Although the beginning of Act One only gives brief glimpses of the play's central characters, it nevertheless reveals the conflicts that will confront them for the rest of the play. Louis and Prior experience a terrible shock—Prior's revelation that he has AIDS—and that awful moment signals the inevitable destruction of their relationship. Prior tells Louis he is afraid he will leave him, but rather than comforting him or telling him he loves him, Louis just says "Oh," then says he has to go. Only with prompting does Louis say he will come home. From that queasy beginning we can predict the downward arc of their relationship and Louis's agonized questions to the rabbi only confirm our suspicions. Similarly, the brief pause with which Joe says he was "just…out" and that Harper has nothing to get anxious about indicates the opposite—she has something significant indeed to make her anxious, the state of her marriage, as she confesses to Mr. Lies. These seemingly tiny moments and phrases are miniature versions of larger, future patterns.

The beginning of the play also presages some of the most important recurring themes in Angels in America. In particular, Rabbi Chemelwitz's opening monologue introduces an idea that becomes especially critical after the Angel's appearance in Perestroika: the opposition between continuity and change. Sarah Ironson's journey to the New World is emblematic of the human tendency and the necessity to migrate, the necessity that so troubles the Angels in Part Two of the play. Her migration was literally motivated by survival, an escape from oppression, yet it is symbolic of every person's need to move. As the rabbi says, "In you that journey is"—"you" being both the audience members and the other characters in the play, including Louis and Prior, as yet unseen in the crowd at Sarah's funeral. Yet even within the context of Sarah's migration an anti-migratory impulse is also present. The rabbi points out that Sarah Ironson and her kind tried to recreate the Old World in the New, to stave off the disruptive influence of a completely new society and, in particular, that of America, the world's most famously changing and changeable country. That this reactionary impulse is ultimately thwarted can be detected in the very un-Jewish names of Sarah's descendants. But the desire to prevent change moves Sarah and people like her to take on a heavy burden, one which she metaphorically carries "on her back" and which eventually distances her from the fully assimilated grandchildren on whose behalf she sacrifices.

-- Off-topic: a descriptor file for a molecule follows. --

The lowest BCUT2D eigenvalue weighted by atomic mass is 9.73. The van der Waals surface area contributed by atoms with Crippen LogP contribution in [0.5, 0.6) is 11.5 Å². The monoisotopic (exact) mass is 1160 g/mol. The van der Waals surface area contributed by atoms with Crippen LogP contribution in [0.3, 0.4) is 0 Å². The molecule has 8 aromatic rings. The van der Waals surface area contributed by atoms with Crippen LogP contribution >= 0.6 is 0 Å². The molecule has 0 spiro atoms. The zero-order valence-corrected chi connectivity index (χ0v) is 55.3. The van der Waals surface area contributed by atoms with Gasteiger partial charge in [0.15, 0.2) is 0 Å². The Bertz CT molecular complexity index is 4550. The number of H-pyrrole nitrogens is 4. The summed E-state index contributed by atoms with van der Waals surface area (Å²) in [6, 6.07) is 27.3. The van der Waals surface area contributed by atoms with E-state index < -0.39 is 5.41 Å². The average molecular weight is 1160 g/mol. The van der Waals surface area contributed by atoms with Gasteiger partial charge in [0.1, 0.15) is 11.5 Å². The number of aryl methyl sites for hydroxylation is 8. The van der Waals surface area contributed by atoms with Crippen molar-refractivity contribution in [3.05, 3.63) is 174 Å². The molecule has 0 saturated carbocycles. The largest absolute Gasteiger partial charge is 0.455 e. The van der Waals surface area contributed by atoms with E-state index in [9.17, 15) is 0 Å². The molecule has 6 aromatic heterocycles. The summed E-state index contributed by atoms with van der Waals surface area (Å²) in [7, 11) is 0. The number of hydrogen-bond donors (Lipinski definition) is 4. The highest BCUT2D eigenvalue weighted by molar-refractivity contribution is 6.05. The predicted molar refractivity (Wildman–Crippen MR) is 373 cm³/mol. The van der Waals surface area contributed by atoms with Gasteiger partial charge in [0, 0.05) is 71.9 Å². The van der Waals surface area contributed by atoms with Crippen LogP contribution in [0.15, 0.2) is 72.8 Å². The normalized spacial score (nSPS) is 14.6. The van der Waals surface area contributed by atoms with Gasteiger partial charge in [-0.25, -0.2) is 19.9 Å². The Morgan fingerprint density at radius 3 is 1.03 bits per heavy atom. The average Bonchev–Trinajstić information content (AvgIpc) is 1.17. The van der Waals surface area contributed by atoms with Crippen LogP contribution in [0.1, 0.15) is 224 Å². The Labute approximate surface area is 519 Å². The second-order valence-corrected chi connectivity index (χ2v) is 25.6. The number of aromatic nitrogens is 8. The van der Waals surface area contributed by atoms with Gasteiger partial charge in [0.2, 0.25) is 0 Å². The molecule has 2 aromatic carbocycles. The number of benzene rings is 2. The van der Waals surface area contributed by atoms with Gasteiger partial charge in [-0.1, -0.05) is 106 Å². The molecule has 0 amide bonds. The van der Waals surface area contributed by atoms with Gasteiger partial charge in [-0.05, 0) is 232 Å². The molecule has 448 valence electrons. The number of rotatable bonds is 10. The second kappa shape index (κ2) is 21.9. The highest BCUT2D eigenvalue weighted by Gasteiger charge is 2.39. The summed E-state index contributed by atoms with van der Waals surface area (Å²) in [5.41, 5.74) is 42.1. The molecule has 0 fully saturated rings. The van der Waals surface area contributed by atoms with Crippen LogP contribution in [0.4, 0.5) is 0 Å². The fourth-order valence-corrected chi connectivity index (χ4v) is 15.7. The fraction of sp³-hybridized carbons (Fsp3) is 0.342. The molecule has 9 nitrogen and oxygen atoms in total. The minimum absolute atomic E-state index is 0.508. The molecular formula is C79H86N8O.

The rabbi is wrong on one count, when he says that "such Great Voyages…do not any more exist." The entire play, of course, is the story of many Great Voyages: Louis's transgression and his attempt to overcome it, Joe's emergence from the closet, Roy's journey to what Shakespeare called "the undiscovered country," Harper's growing self-confidence and assurance, culminating in her night flight to San Francisco; and most importantly, Prior's voyage to Heaven and back, his painful decision that he does indeed want more life. The play is a voyage in the political sense, too, documenting the struggle for full citizenship by gays and lesbians and by people with AIDS. In real life, Kushner argues for a politics of solidarity, in which different people's fights against oppression overlap and reinforce one another. In that light, it would be odd for him to endorse the idea that the immigrant experience is a unique Great Voyage that cannot be repeated. In Kushner's universe, it is repeated constantly, by members of different groups who share the same dream of democratic inclusion.